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The impossible quest for perfection

Why does it bother me when I feel my thighs touch?

I don’t mean see my thighs touch. If and when that happens so that I can see it in a reflective surface, I like it.  It symbolizes, for me, that I am a woman, with curves and fat and shape.  I am real.

I am not nor will I ever be, perfect.  And I never will be.

Neither will you. Neither will any of us

And while I often try to be inclusive in my language, today I specifically mean us as women.

This isn’t revolutionary news to you.  We know that we will never be perfect, and, in large part, we present ourselves that way, especially in the blogworld.  Through a community of women, we can acknowledge that we have flaws, that we struggle, that we are delightfully imperfect.

But society still tells us otherwise.  Through advertisements, media, weight loss videos, “healthy” living tips, and more, we are constantly subjected to an ideal woman who has perfect skin, a thigh gap, great hair, toned abs, always looks presentable, never wears pjs to the grocery store, and is often of a certain age and ethnicity.  Those images create an ideal of woman that requires perfection, and while we might know it is impossible and unrealistic (in fact, we have seen how the use of digital manipulation shows that the images we see are not even real), those images are pervasive.

As women, we constantly subject ourselves to self-surveillance, ask ourselves, “how do we look?” and measure that against how we think we should look.  Our definition of perfection is defined by the most recent advertisement, news article and yes, even blog post.  We have dandruff, dry skin, acne, wrinkles – HUGE problems.  This is capitalism, yes, because we are told that we must buy a product to fix that, but this also goes much deeper.  In defining perfection as something that someone else has but we lack, we also become of aware of ourselves in a new, critical way. Suddenly, something that was a part of our body that we may not have given much attention to before becomes a problem.  And it is hard to move away from that even if you reject the commercial or recognize the “ideal” woman advertising the product as unrealistic.

I’ll provide a more tangible and personal example. Eight years ago now, before the Lululemon hullabaloo about thighs touching, I had no idea this was a bad, “imperfect” thing.  But even though I recognized how wrong it was to measure myself to an ideal (as defined by one person or groups of persons), I became aware of the gap between my thighs.  And even now, over five years later, I am uncomfortable in my body when I feel my thighs touch.  Rationally, I know that I am the same person, runner, scholar, worker, sister, daughter, blogger, etc regardless of what my thighs are doing.  But I can’t turn off the subconscious feeling that it is wrong, it is an imperfection, and society tells us that we must work to fix our imperfections.

This is clearly something that I struggle with, with roots that go deeper than lululemon leggings.  But the feeling that we are imperfect and must continually strive for perfection is a feeling that I think we, women, all women, can identify with.  It goes deeper than appearance too – we are told that we should have it all – motherhood, career, wonderful marriage, etc.  But first, we must look a certain way to even make those things possible.  If we want to be successful in our career, we are taught through magazines, commercials and even at the institutions themselves, that we must look a certain way.  How we look is suddenly so much more than our appearance.  As women, it is our ticket to be successful on every front.  We are told that our appearance must be our first priority – and until we reach perfect, we must try every avenue, buy every product, focus on every last detail of our body, just to get there.  Just thinking about it is exhausting.  Imagine doing it.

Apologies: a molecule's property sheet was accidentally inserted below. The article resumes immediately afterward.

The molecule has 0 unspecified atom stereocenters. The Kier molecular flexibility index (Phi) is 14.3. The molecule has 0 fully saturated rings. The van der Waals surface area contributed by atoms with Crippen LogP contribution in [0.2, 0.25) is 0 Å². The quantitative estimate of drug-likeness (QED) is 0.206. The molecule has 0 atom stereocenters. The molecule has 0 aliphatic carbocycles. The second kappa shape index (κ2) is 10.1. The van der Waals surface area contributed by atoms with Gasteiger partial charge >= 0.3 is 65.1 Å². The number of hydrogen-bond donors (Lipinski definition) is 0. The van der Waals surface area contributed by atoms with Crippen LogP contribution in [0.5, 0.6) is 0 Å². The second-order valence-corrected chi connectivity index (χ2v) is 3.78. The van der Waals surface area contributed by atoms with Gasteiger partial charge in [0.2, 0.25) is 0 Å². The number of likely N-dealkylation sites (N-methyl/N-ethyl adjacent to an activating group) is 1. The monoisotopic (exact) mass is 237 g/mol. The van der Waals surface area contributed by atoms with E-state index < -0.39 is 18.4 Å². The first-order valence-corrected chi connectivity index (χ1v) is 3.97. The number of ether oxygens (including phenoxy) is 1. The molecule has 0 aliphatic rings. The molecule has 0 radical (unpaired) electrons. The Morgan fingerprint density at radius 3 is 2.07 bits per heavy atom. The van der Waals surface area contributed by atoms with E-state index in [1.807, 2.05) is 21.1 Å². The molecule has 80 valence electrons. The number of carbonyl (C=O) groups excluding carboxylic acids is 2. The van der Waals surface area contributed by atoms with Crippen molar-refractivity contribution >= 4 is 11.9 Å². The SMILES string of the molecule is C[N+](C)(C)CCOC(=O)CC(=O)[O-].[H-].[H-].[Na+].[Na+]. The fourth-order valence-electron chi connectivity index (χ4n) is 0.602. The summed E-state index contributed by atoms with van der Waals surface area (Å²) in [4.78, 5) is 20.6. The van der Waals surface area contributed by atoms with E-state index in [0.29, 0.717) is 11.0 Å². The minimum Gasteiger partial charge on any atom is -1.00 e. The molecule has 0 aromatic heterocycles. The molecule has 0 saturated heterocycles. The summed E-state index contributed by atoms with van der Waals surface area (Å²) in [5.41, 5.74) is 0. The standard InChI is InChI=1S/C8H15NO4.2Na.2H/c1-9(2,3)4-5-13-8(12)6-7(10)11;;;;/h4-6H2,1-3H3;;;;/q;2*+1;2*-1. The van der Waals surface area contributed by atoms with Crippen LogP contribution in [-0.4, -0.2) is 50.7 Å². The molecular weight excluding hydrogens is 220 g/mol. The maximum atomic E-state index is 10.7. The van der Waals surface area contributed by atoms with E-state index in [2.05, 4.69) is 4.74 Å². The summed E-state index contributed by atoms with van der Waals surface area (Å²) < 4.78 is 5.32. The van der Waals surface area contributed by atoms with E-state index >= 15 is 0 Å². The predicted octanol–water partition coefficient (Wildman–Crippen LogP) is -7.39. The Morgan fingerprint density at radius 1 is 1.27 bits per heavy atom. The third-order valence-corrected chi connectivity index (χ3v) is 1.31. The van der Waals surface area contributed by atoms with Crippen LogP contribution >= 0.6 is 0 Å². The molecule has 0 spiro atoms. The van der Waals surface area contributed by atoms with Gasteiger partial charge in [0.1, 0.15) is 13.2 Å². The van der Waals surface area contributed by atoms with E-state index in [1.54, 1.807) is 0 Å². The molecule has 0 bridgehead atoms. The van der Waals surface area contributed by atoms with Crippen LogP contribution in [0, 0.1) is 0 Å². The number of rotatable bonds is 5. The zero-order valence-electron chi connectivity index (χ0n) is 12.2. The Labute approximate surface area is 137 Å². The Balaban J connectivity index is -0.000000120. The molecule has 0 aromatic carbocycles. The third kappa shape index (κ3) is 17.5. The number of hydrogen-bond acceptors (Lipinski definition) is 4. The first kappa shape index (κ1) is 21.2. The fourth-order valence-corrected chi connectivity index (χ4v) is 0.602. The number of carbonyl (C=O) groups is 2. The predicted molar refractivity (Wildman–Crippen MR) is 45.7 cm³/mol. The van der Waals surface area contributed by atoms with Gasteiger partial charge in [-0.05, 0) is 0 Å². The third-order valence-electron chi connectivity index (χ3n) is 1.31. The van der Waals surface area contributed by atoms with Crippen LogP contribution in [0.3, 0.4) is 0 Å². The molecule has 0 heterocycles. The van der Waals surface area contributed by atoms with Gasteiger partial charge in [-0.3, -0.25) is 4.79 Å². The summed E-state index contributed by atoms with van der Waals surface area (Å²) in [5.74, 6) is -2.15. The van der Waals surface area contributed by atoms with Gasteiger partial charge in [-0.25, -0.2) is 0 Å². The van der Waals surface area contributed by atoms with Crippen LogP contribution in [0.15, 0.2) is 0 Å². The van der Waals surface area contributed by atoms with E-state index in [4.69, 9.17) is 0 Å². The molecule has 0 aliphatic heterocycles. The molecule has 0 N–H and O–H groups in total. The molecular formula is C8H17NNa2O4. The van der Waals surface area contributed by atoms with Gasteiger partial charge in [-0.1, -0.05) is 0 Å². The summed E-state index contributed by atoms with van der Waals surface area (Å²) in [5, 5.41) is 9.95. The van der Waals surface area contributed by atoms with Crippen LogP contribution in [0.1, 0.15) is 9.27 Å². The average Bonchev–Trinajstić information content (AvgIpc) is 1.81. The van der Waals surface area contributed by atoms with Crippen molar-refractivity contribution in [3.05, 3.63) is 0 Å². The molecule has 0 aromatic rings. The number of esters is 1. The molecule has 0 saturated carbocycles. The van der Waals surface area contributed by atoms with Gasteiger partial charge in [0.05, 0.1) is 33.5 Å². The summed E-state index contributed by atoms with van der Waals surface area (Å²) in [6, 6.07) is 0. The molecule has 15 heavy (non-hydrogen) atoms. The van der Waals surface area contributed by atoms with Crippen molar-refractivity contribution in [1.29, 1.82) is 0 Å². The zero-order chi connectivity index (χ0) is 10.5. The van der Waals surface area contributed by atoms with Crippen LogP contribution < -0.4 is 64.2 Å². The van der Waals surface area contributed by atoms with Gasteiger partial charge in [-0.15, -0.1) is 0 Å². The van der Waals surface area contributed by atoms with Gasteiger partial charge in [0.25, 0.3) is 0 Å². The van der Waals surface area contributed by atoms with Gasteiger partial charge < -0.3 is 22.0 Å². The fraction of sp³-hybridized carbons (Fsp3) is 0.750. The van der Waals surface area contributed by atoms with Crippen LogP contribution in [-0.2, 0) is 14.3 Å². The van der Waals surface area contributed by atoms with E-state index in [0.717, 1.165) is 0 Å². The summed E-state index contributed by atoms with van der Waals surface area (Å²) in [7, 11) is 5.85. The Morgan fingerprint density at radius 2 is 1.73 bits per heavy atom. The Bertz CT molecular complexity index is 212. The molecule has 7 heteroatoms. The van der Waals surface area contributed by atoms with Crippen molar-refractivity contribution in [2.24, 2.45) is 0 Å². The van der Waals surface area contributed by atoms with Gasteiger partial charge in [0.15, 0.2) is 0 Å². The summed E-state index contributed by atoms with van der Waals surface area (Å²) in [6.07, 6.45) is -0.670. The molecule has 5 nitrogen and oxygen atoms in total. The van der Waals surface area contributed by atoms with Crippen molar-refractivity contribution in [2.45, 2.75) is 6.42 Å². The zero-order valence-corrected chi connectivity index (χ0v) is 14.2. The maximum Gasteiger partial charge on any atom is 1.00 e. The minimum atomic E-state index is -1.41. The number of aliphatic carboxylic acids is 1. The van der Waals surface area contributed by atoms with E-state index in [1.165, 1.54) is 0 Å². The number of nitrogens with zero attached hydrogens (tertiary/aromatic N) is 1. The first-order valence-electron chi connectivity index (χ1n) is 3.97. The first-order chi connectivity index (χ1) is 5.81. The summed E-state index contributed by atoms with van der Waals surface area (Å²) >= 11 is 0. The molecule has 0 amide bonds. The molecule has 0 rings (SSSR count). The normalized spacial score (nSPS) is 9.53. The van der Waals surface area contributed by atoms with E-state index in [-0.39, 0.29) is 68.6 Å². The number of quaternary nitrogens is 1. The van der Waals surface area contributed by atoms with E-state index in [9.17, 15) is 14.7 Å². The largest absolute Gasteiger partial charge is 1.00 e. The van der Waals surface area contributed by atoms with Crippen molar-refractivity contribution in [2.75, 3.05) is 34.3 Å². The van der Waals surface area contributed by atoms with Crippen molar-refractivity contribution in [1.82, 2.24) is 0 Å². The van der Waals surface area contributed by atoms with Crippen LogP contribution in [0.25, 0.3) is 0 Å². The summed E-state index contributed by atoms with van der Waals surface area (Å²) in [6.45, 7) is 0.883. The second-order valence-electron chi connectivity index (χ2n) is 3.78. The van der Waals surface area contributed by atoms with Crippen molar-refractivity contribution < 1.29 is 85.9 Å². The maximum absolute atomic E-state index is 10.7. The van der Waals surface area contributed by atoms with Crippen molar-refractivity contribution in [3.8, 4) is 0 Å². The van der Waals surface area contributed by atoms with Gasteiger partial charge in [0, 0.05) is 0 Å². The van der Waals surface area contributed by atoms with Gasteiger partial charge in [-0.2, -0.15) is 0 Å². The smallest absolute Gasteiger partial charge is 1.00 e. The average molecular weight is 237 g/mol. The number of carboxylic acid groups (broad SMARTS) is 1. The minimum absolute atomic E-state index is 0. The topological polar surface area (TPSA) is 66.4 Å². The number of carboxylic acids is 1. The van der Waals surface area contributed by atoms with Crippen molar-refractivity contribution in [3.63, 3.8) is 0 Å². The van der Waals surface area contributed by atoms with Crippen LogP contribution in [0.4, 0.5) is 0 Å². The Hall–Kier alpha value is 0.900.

Except that we already do it, at least to some degree or another.

This is problematic because it creates a cycle where we are constantly evaluating ourselves and finding ourselves lacking. This process continues as we learn new things that are imperfect, and it creates a never ending list of what needs to be fixed. As we do that, our self-hatred increases, and even when we somehow reach one goal, we find that, inexplicably, there are even more things we need to fix.  Perfection is unattainable no matter how hard we try, and instead our self-confidence and self-worth suffers. This is a cycle that affects each of us to some degree, and it is time-consuming, negative, and counter-productive.

I am not suggesting that wanting to look our best, to get healthy, to lose weight, wear make up, shave, is, in itself, inherently wrong.  But I hope that we can recognize how we are socialized by society to do those things – and make informed decisions about whether we choose to do them or not.  Maybe I don’t need to buy anti-wrinkle cream because wrinkles, a representation of the aging process, also represents my own personal progress and developing wisdom. Or, I want to lose weight so that I am [fill in the blank here] able to go up the stairs without being out of breath, swim with the Sharks, climb Everest, etc. but not to look like x.  Even more importantly, I think it is important that we consistently identify these discourses for ourselves and the other women in our lives. Celebrate and embrace the women we are right now. Dismantle, step by step, the impossible standard we’ve set for ourselves and replace it with a goal of what we want to accomplish and let that guide our personal standards.

Perfection is impossible.

And just imagine what we can do with our time when we stop, consciously or subconsciously, pursuing it.

20 thoughts on “The impossible quest for perfection Leave a comment

    • It is! Especially when we all have so much worth based outside of our appearance. But that goes unrecognized if the only thing we focus on is appearance.

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  1. Absolutely YES!

    I don’t consider it non-inclusive to focus on women in this regard … because treatment isn’t equal towards women. I hold no notion that as a middle-aged guy that I am treated very differently and my appearance assessed very differently.

    Not gonna lie – when I saw Maria Kang I was a little tweaked … despite ‘good intentions’, the impact of that infamous poster was very negative. I remember reaction posts like this (http://www.theinklingsoflife.com/2012/10/my-excuses-for-not-looking-like-maria.html). And that was what got me – instead of just a healthy looking person who is in running or yoga gear with her kids, the image is one of unattainable perfection in a bikini, rather obviously ‘smoothed’ digitally.